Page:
Rheem Hybrid Water Heater Installation Questions

Help Support Plumbing Forums:

zwell

Active Member
Sponsor
Joined
May 5, 2020
Messages
26
Reaction score
2
Location
Seattle
Thanks to everyone that's has continued to help us.

In our continuing research we are trying to understand if it's possible to easily collect enough information to vet someone's home for a hybrid water heater without visiting the site.

As an example case, here are some images + information from a home: there is a 23 year old electric tank heater in a laundry/utility room in the basement which we plan on removing and replacing with a Rheem Professional ProTerra Hybrid Electric Water Heater. The current water heater is on a 220volt/30 amp circuit. The attached picture shows the panel with labels on the right hand side; the second one is a close up of the specific breaker for the hot water tank. I assume we would use the existing wiring for a new water heater. Or is there a need for an additional connection to the main panel? If so, we could have an issue of space on the panel, although you might notice that we have several breakers in the "off" position - baseboard heaters we have not used for years (and are disconnected).

From what you can tell, would a hybrid water heater work in this case? To someone with a trained eye, are the pictures and/or descriptions enough information?

What other information would you ideally have prior to make sure the installation would work?

Are there any other questions you'd want to know before going on site to install the hybrid water heater?

How long would you estimate it would take to do this install?
 

Attachments

Last edited:

Mitchell-DIY-Guy

Well-Known Member
Joined
Oct 16, 2019
Messages
204
Reaction score
59
Location
North Carolina
The Rheem water heater you are speaking of is a heat pump water heater, hence the term "hybrid". Simplifying, basically it's an air sourced heat pump used to heat water instead of air. Understand that in doing so, you are going to throw off cool air. If that cool air is going into otherwise conditioned space, you may have to heat that air with other means. Just something to think about. They can be ducted as well, which would add to your headroom requirement (and installation cost); That spec sheet noted below has a good amount of detail requirements.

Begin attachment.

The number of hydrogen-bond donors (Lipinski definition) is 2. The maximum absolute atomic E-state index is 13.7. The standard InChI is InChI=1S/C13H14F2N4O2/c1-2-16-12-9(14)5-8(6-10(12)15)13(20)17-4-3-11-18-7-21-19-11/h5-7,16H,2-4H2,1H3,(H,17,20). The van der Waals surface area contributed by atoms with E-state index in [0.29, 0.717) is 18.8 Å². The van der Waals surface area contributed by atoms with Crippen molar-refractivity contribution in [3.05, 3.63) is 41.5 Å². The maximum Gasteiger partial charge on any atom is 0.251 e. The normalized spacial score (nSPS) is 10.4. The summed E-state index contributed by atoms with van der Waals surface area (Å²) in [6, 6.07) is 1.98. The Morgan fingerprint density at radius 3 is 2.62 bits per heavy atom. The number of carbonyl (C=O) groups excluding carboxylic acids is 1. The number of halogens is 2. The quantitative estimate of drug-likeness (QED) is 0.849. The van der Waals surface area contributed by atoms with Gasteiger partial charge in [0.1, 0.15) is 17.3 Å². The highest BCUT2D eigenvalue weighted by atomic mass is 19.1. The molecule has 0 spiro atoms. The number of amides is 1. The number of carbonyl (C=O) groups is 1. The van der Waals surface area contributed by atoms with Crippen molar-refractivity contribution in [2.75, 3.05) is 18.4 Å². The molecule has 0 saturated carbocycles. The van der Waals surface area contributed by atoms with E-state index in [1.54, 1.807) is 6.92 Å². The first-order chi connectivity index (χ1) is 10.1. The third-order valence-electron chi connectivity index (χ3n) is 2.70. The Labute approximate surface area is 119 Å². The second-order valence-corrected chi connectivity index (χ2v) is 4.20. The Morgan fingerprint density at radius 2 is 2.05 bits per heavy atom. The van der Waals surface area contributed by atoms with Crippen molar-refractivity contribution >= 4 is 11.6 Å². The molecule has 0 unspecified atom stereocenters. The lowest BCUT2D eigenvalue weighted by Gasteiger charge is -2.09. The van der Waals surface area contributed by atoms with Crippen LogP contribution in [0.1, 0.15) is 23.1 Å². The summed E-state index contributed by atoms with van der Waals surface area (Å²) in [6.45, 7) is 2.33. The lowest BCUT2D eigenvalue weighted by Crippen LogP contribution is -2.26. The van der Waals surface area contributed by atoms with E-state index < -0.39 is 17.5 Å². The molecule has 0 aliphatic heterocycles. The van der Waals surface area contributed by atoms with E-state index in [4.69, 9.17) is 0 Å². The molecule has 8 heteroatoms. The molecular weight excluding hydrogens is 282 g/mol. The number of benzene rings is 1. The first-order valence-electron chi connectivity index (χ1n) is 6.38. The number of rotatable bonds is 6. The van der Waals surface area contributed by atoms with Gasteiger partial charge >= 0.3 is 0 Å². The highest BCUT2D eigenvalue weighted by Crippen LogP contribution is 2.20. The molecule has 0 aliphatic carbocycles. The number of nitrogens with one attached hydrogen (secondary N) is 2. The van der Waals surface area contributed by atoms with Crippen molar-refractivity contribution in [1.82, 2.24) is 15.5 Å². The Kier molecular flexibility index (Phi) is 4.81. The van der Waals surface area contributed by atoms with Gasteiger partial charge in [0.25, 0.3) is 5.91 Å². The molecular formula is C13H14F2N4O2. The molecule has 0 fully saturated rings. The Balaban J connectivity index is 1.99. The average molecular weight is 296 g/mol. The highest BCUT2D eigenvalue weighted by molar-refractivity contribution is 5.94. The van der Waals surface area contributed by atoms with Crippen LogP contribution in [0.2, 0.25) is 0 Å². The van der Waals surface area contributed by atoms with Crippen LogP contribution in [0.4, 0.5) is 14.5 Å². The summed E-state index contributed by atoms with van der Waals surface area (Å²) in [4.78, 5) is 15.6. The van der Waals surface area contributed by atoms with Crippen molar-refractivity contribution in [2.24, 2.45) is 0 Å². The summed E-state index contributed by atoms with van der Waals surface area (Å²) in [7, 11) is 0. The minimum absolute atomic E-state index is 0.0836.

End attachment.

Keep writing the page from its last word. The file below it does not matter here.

That Rheem comes in three basic models: ProTerra with LeakGuard, ProTerra 30 Amp, and ProTerra 15 Amp without Leak Guard. All three models come in 40, 50, 65 and 80 gallon varieties. Go here for the spec sheet:


Based on your photo -2387, you will need to check headroom.

Looks to me like the 30A breaker can be used, but check codes; they may now require GFCI and or Arc Fault breakers on such equipment. The wiring can probably be used; however best to check whether its copper or aluminum. If aluminum you may need special connectors.

One other thing to check is the first hour rating on the existing water heater vs the hybrid. If they differ much, the customer may not be that happy, in which case you may need to upsize the tank size, raise the temperature, or settle expectations.

My random thoughts for the day.
 

zwell

Active Member
Sponsor
Joined
May 5, 2020
Messages
26
Reaction score
2
Location
Seattle
Hey Mitchell, that's really helpful. Thanks for sharing those thoughts. Great feedback man.

The Rheem water heater you are speaking of is a heat pump water heater, hence the term "hybrid". Simplifying, basically it's an air sourced heat pump used to heat water instead of air. Understand that in doing so, you are going to throw off cool air. If that cool air is going into otherwise conditioned space, you may have to heat that air with other means. Just something to think about. They can be ducted as well, which would add to your headroom requirement (and installation cost); That spec sheet noted below has a good amount of detail requirements.

That Rheem comes in three basic models: ProTerra with LeakGuard, ProTerra 30 Amp, and ProTerra 15 Amp without Leak Guard. All three models come in 40, 50, 65 and 80 gallon varieties. Go here for the spec sheet:


Based on your photo -2387, you will need to check headroom.

Looks to me like the 30A breaker can be used, but check codes; they may now require GFCI and or Arc Fault breakers on such equipment. The wiring can probably be used; however best to check whether its copper or aluminum. If aluminum you may need special connectors.

One other thing to check is the first hour rating on the existing water heater vs the hybrid. If they differ much, the customer may not be that happy, in which case you may need to upsize the tank size, raise the temperature, or settle expectations.

My random thoughts for the day.
 

breplum

Professional
Professional
Joined
Nov 14, 2017
Messages
534
Reaction score
176
Location
Lafayette, CA
No electrician here, but I think there is a problem if your new equipment is too far off, amps-wise, from the existing breaker.
roughly speaking, you want your breaker to be some percentage off the spec'd load, not way off.
You need an electrical contractor to be advising you on that.
 

Mitchell-DIY-Guy

Well-Known Member
Joined
Oct 16, 2019
Messages
204
Reaction score
59
Location
North Carolina
It’s simple. The spec sheet calls for 30A breaker. That’s what they have...but that AFCI and or GFCI requirement? Code question...
 

zwell

Active Member
Sponsor
Joined
May 5, 2020
Messages
26
Reaction score
2
Location
Seattle
It’s simple. The spec sheet calls for 30A breaker. That’s what they have...but that AFCI and or GFCI requirement? Code question...
Thanks Mitchell. We plan on checking on the code soon for permitting.
 
Top